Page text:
Monday, March 14, 2011

My Amsterdam Bicycle

Yes, I spent an afternoon biking around Amsterdam...and I didn't even get into a brawl! (Sad to say, of course, I did once fight over a bicycle on the mean streets of Beijing...)

Heading out from the Movenpick Hotel, my aim was to make it down to the Van Gogh Museum. Snaking my way from north to south, I alternated between main thoroughfares and side alleys running along canals. I pulled over on a number of occasions, to get some food and do some shopping. (No Ballas, you have to wait until I get home to find out what purchases I made!)

As you can see from the middle picture, I was not the only biker out there! Now, I was given strict instructions by the woman at the bike rental shop. My bike came equipped with two locks. One was heavy duty chain lock. The other was a key operated device that released a metal extension through the spokes of the rear wheel, rendering it unable to rotate. Despite all of this protection, I was still a little nervous. I guess that was the woman's point with all of her instructions and admonitions!

(Funny sidebar...When I returned the bike, the woman, who was sitting in a small room that smelled like a particularly pungent weed, told me she would now get rid of my credit card number. She then proceeded to take a pen and scribble somewhat over the numbers she had earlier written down. Note to Des...Watch our account for any suspicious activity!)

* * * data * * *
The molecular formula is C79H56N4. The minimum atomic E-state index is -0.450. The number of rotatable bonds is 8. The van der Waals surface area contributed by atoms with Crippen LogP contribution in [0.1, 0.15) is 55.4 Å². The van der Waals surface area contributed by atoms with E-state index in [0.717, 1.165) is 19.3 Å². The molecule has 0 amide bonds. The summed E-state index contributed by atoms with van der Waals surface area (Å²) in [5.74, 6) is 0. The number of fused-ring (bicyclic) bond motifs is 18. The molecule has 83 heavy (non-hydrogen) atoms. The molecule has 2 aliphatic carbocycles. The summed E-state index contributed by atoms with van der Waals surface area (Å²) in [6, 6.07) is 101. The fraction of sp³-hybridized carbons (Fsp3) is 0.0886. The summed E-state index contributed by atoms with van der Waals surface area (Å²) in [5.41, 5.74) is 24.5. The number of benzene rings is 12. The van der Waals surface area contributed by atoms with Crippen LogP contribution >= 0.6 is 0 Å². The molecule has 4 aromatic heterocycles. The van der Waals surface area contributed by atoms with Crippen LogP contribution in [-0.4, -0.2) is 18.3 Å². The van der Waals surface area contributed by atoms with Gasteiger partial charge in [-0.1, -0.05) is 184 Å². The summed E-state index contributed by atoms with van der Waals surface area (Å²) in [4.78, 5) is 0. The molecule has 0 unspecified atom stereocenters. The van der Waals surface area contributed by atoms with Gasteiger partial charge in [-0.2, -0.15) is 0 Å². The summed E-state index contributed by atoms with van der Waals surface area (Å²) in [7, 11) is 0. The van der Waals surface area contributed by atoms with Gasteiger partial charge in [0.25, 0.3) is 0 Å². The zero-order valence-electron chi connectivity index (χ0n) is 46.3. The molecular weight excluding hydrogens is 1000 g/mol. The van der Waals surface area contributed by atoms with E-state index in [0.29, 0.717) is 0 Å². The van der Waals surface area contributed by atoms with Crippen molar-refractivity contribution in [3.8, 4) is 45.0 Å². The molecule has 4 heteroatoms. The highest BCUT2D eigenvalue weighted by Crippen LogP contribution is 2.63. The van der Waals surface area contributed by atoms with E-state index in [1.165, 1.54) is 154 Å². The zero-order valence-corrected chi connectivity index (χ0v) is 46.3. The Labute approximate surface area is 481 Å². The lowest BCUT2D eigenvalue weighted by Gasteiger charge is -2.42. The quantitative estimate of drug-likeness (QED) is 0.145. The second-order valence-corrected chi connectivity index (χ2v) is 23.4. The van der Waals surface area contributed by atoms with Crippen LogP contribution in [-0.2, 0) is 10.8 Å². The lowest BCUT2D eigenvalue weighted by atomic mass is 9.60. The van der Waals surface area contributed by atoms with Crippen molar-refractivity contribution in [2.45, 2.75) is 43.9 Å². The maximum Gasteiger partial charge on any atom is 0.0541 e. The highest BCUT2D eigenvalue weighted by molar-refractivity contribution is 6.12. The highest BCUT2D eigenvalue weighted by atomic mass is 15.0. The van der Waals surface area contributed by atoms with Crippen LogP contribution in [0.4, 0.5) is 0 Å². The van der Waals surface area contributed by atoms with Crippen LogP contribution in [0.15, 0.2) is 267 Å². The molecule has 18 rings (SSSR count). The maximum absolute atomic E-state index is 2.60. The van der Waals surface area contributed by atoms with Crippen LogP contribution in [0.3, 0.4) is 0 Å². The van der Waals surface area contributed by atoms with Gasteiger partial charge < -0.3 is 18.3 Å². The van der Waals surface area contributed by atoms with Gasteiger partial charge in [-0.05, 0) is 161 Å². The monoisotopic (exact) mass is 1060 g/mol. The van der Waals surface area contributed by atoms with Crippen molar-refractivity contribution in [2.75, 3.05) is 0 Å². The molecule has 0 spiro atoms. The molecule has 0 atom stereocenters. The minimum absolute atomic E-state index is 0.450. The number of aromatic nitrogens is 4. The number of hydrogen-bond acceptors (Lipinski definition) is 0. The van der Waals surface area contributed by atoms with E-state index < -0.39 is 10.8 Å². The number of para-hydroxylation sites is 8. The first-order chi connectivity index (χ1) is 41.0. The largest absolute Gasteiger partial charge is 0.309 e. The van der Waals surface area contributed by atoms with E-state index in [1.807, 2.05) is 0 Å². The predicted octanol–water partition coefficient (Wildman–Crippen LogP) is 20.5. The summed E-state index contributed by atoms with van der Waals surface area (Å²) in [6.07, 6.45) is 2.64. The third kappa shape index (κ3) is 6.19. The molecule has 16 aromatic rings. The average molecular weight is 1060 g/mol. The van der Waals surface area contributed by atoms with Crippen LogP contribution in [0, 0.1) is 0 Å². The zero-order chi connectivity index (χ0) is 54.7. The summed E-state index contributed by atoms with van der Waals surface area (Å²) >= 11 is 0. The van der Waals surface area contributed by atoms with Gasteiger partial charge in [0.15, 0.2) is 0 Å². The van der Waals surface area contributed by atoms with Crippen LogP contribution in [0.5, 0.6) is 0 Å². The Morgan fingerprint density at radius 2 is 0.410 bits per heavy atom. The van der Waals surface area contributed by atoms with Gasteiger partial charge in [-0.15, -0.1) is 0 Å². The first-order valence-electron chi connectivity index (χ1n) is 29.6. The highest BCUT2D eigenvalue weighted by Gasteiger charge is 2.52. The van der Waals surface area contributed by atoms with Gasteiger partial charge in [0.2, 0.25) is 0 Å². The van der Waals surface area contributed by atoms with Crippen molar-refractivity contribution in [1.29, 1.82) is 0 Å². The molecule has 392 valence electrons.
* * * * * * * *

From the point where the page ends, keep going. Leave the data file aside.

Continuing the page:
Being a big fan of kebobs, I decided to grab a quick bite in this little place that advertised "doner kebobs." There are tons of joints like this around the city, many of them apparently run by folks of Turkish descent. Anyways, a doner kebob, it turns out, is not what I would call a kebob at all. It is actually meat (lamb, I suppose) shaved off a vertical spit and then served in a pita or on bread. Not what I was expecting, but definitely tasty!

As for the Van Gogh Museum, it was quite a learning experience. I hadn't known that Van Gogh worked as an artist for only ten years before he committed suicide. I also had no prior sense that Van Gogh's early paintings were kind of dark, reminiscent (to me, anyway) of past Dutch masters like Rembrandt. And I certainly had never heard that Van Gogh cut that piece of his ear off during an argument with fellow artist Paul Gauguin.

(Another sidebar...The museum is currently exhibiting a collection of early works that Picasso painted when he came to France in the first decade of the 2oth century. Although not my favorites, there were some works that caught my eye, like that famous self portrait of the young artist.)

I finished my excursion by returning to St. Nicholas, this time for Choral Evensong. This was like returning to the 15th century, as much of the music dated to that period. The choir brought tears to my eyes when they first processed in and starting singing, their collective voices beautifully drifting up and echoing through the high vaults of the cathedral. This group of men and women are the real deal! It certainly was an inspiring way to end a lovely afternoon in Amsterdam...



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